Private investors and private investment funds are typically smaller in size (relatively speaking) and do not compete for the largest assets, as they typically do not have the required hundreds of millions of dollars on hand. Also, in most cases, they do not want to get into bidding wars with those that do. To the contrary, many times it is the private investors or private investment funds that sell their assets at a considerable profit to larger players who have different return on investment goals.
That being said, private real estate opportunities also present new variables that need to be considered in relation to publicly traded REITS. Three important risks associated with private real estate investments are:
4 Less Requirements For Disclosure
Private real estate investment companies are not required to provide investors a prospectus, which is a full disclosure document that is filed with the Canadian securities regulators. Although private investment companies can reduce costs by not preparing a prospectus to raise capital, it also removes the associated disclosure requirements. Today the most common way for eligible and/or accredited investors (depending on the province) to access private real estate investments is through an Offering Memorandum. Retail investors can work with Dealing Representatives that are licensed with Exempt Market Dealers to get their questions answered about the details of the private real estate offering they are considering.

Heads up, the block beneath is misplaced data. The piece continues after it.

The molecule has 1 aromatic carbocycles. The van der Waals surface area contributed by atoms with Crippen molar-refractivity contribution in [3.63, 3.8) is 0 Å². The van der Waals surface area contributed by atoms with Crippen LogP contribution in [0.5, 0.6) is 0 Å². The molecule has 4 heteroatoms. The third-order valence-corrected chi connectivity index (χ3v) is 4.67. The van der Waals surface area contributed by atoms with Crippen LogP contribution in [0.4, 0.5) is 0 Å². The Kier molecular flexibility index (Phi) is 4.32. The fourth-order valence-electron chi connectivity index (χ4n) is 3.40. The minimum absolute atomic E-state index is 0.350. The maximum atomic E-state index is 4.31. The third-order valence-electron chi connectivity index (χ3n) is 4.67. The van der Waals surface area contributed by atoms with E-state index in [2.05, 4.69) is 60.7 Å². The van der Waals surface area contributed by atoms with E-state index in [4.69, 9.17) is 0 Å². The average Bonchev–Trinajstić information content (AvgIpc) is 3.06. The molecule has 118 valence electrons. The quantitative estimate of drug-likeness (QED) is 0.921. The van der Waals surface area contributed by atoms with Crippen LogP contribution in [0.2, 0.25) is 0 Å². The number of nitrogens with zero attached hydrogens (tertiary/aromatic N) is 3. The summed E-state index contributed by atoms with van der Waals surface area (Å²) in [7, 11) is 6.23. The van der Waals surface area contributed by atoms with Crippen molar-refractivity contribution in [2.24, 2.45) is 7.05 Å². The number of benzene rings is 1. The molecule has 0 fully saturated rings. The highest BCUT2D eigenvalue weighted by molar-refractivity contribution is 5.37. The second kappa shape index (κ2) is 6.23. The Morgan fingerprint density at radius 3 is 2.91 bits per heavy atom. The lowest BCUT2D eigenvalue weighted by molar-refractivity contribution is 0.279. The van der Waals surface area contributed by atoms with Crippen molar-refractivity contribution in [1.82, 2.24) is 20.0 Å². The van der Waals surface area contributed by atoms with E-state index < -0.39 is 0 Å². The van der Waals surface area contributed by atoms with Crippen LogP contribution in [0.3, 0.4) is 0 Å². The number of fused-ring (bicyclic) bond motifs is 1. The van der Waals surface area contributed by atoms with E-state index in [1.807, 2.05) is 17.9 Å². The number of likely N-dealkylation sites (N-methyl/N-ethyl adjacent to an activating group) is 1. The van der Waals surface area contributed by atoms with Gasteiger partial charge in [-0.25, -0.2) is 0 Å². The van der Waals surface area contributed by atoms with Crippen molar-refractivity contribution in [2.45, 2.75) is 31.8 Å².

5 No Boost From The Market When It Is The “Flavor Of The Month”
Private real estate offerings are not traded on any stock exchange, and as such do not go up in value when the stock market does. When public markets are strong and a certain sectors are favored, it has been shown to bring up the value of other similar assets and/or companies. Private real estate offerings do not directly benefit from such a move in the markets. However, the tradeoff here is that they also do not directly decline in value when public markets do.
6 Reduced Or No Liquidity
Private real estate offerings are typically illiquid or have a reduced degree of liquidity. When someone commits to investing in a private real estate opportunity it is typically associated with a specific strategy or focused acquisition that will require a certain amount of time to execute. This can be viewed both as a gift and a curse depending on how you look at it. Most people feel that investing in public market securities implies a strong degree of liquidity and they are mostly correct. In the extreme case of the 2008 crash even public securities such as the aforementioned became illiquid. It is important for investors to work with their Dealing Representative to fully understand what their liquidity requirements are and whether the potential for a higher return is worth the risk of illiquidity for a number of years.
Ultimately, real estate assets have stood the test of time and have proven to be one of the best stores of value, protectors of wealth and some of the most consistent income producing investments known to man. Like with any investment class, the management team and business plan are fundamental to the success of the enterprise (regardless if it is a public or private offering) and once those things check out it is a matter of determining what the goals of the investor are. If an investor or advisor is considering a real estate investment and is comfortable with the strength of the offering, amount of disclosure, and the general illiquidity; private real estate offerings is certainly an asset worth exploring.